Financial support

The majority of halls have been closed for the last year, with nil letting income. While many have taken advantage of our Business Support Grants, church halls have only been eligible for the Discretionary Support Grants, because they are not required to pay Business Rates and therefore don’t appear on the rating valuation listing. Some halls have undertaken improvements with these grants, but many have kept the funds to one side. Halls will be financially weaker as a result of COVID-19. Some halls that had planned improvements have deferred the work, pending some return to normal income levels.

Some hall user groups will no longer exist post COVID-19 and hall incomes may well take several years to recover to a sustainable level. Clearly, hall operators will need to be supported with planning their finances and being signposted to other funding sources.

Funding for new buildings and improvement of existing halls

There is a need for new community hubs and buildings to match areas of population growth arising from new developments. Existing halls can be supported with Section 106 funding to improve and adapt existing facilities to accommodate additional growth and demand.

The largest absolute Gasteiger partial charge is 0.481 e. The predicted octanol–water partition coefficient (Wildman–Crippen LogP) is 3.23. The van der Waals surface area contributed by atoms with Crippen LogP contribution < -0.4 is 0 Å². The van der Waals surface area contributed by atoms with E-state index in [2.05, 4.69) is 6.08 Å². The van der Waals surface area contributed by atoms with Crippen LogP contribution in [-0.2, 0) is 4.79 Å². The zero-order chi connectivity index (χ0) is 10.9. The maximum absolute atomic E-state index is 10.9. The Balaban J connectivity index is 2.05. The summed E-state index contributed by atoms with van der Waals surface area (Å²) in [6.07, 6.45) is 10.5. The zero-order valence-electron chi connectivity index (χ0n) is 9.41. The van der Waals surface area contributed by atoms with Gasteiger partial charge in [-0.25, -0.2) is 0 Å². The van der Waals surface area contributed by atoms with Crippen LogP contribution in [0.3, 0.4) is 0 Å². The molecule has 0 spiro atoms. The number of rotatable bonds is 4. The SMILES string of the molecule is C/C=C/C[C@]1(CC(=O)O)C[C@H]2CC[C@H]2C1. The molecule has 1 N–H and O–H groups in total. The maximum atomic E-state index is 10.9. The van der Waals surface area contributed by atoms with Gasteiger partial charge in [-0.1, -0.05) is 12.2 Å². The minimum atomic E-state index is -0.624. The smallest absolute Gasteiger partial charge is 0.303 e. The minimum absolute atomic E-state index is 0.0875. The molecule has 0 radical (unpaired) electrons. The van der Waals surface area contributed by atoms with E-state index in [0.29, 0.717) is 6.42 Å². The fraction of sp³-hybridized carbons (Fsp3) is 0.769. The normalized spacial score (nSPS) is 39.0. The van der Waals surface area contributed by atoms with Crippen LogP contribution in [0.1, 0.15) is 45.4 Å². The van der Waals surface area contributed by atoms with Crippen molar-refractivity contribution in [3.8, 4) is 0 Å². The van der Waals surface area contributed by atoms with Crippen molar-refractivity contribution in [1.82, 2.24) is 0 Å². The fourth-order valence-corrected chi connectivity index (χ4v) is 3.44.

New halls should be designed with sufficient size to accommodate increased demand and with more flexible space for varied activities.

Trustee succession and volunteer recruitment

Halls have had an ongoing problem with attracting trustees for many years. COVID-19 has exacerbated this retired, elderly demographic, as many trustees were forced to self-isolate.

Further, the lack of potential trustees leads to a shortage of potential chairs, vice chairs, secretaries and other officers. Succession planning is a potential problem. Committees need to attract younger trustees and could usefully engage with the volunteer centre at community and voluntary services to attract more volunteers. We can also assist with promoting volunteer opportunities widely and perhaps use social value in procurement to secure volunteer skills and time.

Wi-Fi connectivity and home working provision

Less than half of all halls have Wi-Fi provision. Rural connectivity and digital exclusion is a recognised national issue and if halls are to play their part in helping to re-establish communities, this issue needs to be considered.

With the increasing trend for home or more local working, halls could provide touch down or hot-desking facilities, if layout permits. Good connectivity is part of this service provision.